[PATCH] Ethernet cleanup; 802.1p input and M_PROMISC
Bruce M Simpson
bms at incunabulum.net
Mon Mar 5 14:42:10 UTC 2007
Thanks for your reply.
Yar Tikhiy wrote:
> My concern is that, with possible callers of ether_input() being
> not really *from* but *on behalf* of the interface, e.g., in Netgraph,
> IFF_DRV_RUNNING can be a way for the interface driver to tell us:
> I'm not ready yet, so don't believe anyone who pretends he has a
> packet from me.
> E.g., a vlan(4) interface gets IFF_DRV_RUNNING set only if it is
> properly attached to an Ethernet interface (known as the vlan's
> parent). AFAIK this is a totally legitimate use of IFF_DRV_RUNNING.
> Now assume that a vlan interface is UP but not RUNNING because it's
> detached from the parent. If a buggy Netgraph node or another
> source of synthetic traffic decides to inject a packet as though
> it comes in from the said vlan interface, handling the packet as
> usual will be bogus.
> IMHO the IFF_UP check in ether_input() is mostly for a similar
> purpose: If all callers of ether_input() were in real and conformant
> interface drivers, we shouldn't bother re-checking IFF_UP in
> ether_input() either because the driver of a down interface wouldn't
> call ether_input() for it in the first place.
I agree with the point you make here about non-conforming drivers;
however there are cogent performance arguments for checking IFF_UP
immediately. If an interface is configured administratively down, it
shouldn't be pumping traffic into the network stack. I do however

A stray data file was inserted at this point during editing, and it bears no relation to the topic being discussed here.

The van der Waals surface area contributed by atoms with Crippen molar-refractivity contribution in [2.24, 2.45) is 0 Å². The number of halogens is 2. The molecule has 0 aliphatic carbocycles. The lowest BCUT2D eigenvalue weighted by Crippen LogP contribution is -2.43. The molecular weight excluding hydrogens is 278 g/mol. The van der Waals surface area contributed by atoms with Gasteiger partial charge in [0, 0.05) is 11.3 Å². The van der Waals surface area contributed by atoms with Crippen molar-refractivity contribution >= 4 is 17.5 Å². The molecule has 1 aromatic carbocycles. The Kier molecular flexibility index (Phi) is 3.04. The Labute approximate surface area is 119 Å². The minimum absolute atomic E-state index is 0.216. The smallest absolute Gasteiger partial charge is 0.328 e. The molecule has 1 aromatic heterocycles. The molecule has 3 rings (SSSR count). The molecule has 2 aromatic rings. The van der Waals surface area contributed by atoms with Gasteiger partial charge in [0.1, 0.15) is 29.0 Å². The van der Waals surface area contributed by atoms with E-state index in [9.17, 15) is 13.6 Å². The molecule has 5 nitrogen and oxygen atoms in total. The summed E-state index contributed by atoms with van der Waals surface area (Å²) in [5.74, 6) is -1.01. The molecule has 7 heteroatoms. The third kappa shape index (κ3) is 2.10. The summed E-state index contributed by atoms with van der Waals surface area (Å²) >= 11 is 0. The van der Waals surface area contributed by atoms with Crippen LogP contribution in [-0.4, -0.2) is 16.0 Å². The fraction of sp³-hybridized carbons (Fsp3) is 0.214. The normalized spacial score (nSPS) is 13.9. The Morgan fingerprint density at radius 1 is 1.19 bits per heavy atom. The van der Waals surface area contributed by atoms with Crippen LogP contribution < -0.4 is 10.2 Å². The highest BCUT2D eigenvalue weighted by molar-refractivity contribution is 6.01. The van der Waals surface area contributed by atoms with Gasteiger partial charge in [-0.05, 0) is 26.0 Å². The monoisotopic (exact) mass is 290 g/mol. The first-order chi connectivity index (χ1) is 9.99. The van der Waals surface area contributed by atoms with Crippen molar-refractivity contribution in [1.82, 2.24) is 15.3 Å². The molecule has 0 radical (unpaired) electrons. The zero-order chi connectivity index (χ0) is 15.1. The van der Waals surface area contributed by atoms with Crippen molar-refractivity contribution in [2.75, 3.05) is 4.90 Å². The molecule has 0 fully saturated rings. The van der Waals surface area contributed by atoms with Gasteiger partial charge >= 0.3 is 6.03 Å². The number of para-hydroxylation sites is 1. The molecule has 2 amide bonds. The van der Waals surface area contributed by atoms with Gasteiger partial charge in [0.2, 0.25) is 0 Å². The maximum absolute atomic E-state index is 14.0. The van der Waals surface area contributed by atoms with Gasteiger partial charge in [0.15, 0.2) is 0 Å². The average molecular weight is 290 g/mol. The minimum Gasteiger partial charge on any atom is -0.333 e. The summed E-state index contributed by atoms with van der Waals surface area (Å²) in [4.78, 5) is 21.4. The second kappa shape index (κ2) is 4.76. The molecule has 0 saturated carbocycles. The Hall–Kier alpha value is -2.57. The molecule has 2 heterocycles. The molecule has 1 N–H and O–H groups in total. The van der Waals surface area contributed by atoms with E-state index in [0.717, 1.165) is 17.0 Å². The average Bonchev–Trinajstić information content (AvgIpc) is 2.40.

realize there are situations where this can happen.
Suppose, for example, the thread which calls ether_input() is scheduled
on another CPU. Dropping such frames immediately on entry into
ether_input() saves tying up a thread for any longer than is absolutely
Perhaps Kip, who is working on 10GbE performance just now, can advise
> Of course, we can omit the check for IFF_DRV_RUNNING if we think
> that synthetic traffic from an unready interface is OK. But I'm
> afraid we shouldn't.
> In addition, I wonder if we can move the conformance checks to a
> wrapper function so that conformant drivers don't have to pay the
> performance penalty of the "just in case" checks per each inbound
> Ethernet packet.
Thanks for explaining this further. Perhaps I should put the check for
IFF_DRV_RUNNING under INVARIANTS or make it a KASSERT?
The code in bms_netdev as it stands bends the rules a little. The IFF_UP
check was in ether_demux() before. The original reason for the
ether_input()/ether_demux() split was to accomodate Netgraph. I must
admit that I hadn't fully mapped out the possible re-entry scenarios
with Netgraph because they may be arbitrarily complicated by its very
Whilst Netgraph is a cool feature, and one I am very grateful that
FreeBSD has, I wonder if it is OK that we should have checks which
potentially pessimize performance for the main use cases to protect the
stack against Netgraph frames which are bogons, or bugs in Netgraph nodes.
I'm open to hearing more about this, but my own resources (time, money)
are a limiting factor as to what I can do.
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